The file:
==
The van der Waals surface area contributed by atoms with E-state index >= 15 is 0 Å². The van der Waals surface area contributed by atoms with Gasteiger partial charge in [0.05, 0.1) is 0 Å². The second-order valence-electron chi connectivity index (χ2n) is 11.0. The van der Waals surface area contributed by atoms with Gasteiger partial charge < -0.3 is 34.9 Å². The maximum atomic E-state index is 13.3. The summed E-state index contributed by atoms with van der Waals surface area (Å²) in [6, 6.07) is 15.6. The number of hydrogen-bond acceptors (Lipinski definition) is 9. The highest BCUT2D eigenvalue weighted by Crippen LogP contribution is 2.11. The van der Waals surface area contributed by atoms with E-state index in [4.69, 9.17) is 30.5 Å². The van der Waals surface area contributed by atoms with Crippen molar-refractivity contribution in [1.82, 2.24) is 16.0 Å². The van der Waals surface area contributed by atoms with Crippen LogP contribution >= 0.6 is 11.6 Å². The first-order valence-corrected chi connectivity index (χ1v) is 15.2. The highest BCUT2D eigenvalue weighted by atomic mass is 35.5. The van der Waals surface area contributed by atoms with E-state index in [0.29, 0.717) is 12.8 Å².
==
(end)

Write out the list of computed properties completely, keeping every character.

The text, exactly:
The van der Waals surface area contributed by atoms with E-state index >= 15 is 0 Å². The van der Waals surface area contributed by atoms with Gasteiger partial charge in [0.05, 0.1) is 0 Å². The second-order valence-electron chi connectivity index (χ2n) is 11.0. The van der Waals surface area contributed by atoms with Gasteiger partial charge < -0.3 is 34.9 Å². The maximum atomic E-state index is 13.3. The summed E-state index contributed by atoms with van der Waals surface area (Å²) in [6, 6.07) is 15.6. The number of hydrogen-bond acceptors (Lipinski definition) is 9. The highest BCUT2D eigenvalue weighted by Crippen LogP contribution is 2.11. The van der Waals surface area contributed by atoms with E-state index in [4.69, 9.17) is 30.5 Å². The van der Waals surface area contributed by atoms with Crippen molar-refractivity contribution in [1.82, 2.24) is 16.0 Å². The van der Waals surface area contributed by atoms with Crippen LogP contribution >= 0.6 is 11.6 Å². The first-order valence-corrected chi connectivity index (χ1v) is 15.2. The highest BCUT2D eigenvalue weighted by atomic mass is 35.5. The van der Waals surface area contributed by atoms with E-state index in [0.29, 0.717) is 12.8 Å².